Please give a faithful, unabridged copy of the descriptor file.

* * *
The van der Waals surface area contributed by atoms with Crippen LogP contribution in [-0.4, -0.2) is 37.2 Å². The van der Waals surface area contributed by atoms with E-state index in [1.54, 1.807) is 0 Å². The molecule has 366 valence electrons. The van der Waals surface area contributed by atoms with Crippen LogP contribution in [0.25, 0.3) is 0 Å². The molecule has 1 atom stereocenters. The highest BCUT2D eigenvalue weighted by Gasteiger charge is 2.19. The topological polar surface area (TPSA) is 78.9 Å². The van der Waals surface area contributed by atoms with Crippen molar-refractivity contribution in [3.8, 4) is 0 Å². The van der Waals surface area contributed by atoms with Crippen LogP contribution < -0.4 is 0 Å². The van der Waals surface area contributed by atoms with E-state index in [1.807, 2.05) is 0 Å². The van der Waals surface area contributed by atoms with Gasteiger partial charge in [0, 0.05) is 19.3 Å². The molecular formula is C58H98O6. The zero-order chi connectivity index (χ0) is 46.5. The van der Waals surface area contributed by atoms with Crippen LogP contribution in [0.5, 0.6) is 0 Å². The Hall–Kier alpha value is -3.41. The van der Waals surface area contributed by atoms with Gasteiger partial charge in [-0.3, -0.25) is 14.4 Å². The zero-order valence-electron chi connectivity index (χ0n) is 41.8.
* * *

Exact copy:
The van der Waals surface area contributed by atoms with Crippen LogP contribution in [-0.4, -0.2) is 37.2 Å². The van der Waals surface area contributed by atoms with E-state index in [1.54, 1.807) is 0 Å². The molecule has 366 valence electrons. The van der Waals surface area contributed by atoms with Crippen LogP contribution in [0.25, 0.3) is 0 Å². The molecule has 1 atom stereocenters. The highest BCUT2D eigenvalue weighted by Gasteiger charge is 2.19. The topological polar surface area (TPSA) is 78.9 Å². The van der Waals surface area contributed by atoms with Crippen molar-refractivity contribution in [3.8, 4) is 0 Å². The van der Waals surface area contributed by atoms with Crippen LogP contribution < -0.4 is 0 Å². The van der Waals surface area contributed by atoms with E-state index in [1.807, 2.05) is 0 Å². The van der Waals surface area contributed by atoms with Gasteiger partial charge in [0, 0.05) is 19.3 Å². The molecular formula is C58H98O6. The zero-order chi connectivity index (χ0) is 46.5. The van der Waals surface area contributed by atoms with Crippen LogP contribution in [0.5, 0.6) is 0 Å². The Hall–Kier alpha value is -3.41. The van der Waals surface area contributed by atoms with Gasteiger partial charge in [-0.3, -0.25) is 14.4 Å². The zero-order valence-electron chi connectivity index (χ0n) is 41.8.